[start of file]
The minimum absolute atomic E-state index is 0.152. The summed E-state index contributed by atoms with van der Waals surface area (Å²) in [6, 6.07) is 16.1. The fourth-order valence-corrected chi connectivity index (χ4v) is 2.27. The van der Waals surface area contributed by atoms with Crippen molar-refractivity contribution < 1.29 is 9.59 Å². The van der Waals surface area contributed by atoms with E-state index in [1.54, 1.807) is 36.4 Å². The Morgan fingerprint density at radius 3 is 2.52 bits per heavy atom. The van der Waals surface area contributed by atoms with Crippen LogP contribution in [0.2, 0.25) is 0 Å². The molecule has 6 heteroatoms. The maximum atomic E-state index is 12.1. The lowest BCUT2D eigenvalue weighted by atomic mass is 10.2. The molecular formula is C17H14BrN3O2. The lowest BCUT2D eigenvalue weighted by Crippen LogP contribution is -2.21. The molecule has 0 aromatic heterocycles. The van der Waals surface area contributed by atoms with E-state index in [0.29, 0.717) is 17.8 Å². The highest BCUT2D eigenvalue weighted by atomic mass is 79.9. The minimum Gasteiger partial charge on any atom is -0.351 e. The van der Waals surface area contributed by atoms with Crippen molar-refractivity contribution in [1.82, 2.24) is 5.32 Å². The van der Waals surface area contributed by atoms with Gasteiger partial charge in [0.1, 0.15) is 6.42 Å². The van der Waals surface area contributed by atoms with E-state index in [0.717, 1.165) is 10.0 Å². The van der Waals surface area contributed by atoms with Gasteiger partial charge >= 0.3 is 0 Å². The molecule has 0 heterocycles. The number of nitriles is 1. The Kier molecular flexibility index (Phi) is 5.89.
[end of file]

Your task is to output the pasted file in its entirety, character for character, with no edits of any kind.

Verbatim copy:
The minimum absolute atomic E-state index is 0.152. The summed E-state index contributed by atoms with van der Waals surface area (Å²) in [6, 6.07) is 16.1. The fourth-order valence-corrected chi connectivity index (χ4v) is 2.27. The van der Waals surface area contributed by atoms with Crippen molar-refractivity contribution < 1.29 is 9.59 Å². The van der Waals surface area contributed by atoms with E-state index in [1.54, 1.807) is 36.4 Å². The Morgan fingerprint density at radius 3 is 2.52 bits per heavy atom. The van der Waals surface area contributed by atoms with Crippen LogP contribution in [0.2, 0.25) is 0 Å². The molecule has 6 heteroatoms. The maximum atomic E-state index is 12.1. The lowest BCUT2D eigenvalue weighted by atomic mass is 10.2. The molecular formula is C17H14BrN3O2. The lowest BCUT2D eigenvalue weighted by Crippen LogP contribution is -2.21. The molecule has 0 aromatic heterocycles. The van der Waals surface area contributed by atoms with E-state index in [0.29, 0.717) is 17.8 Å². The highest BCUT2D eigenvalue weighted by atomic mass is 79.9. The minimum Gasteiger partial charge on any atom is -0.351 e. The van der Waals surface area contributed by atoms with Crippen molar-refractivity contribution in [1.82, 2.24) is 5.32 Å². The van der Waals surface area contributed by atoms with Gasteiger partial charge in [0.1, 0.15) is 6.42 Å². The van der Waals surface area contributed by atoms with E-state index in [0.717, 1.165) is 10.0 Å². The van der Waals surface area contributed by atoms with Gasteiger partial charge >= 0.3 is 0 Å². The molecule has 0 heterocycles. The number of nitriles is 1. The Kier molecular flexibility index (Phi) is 5.89.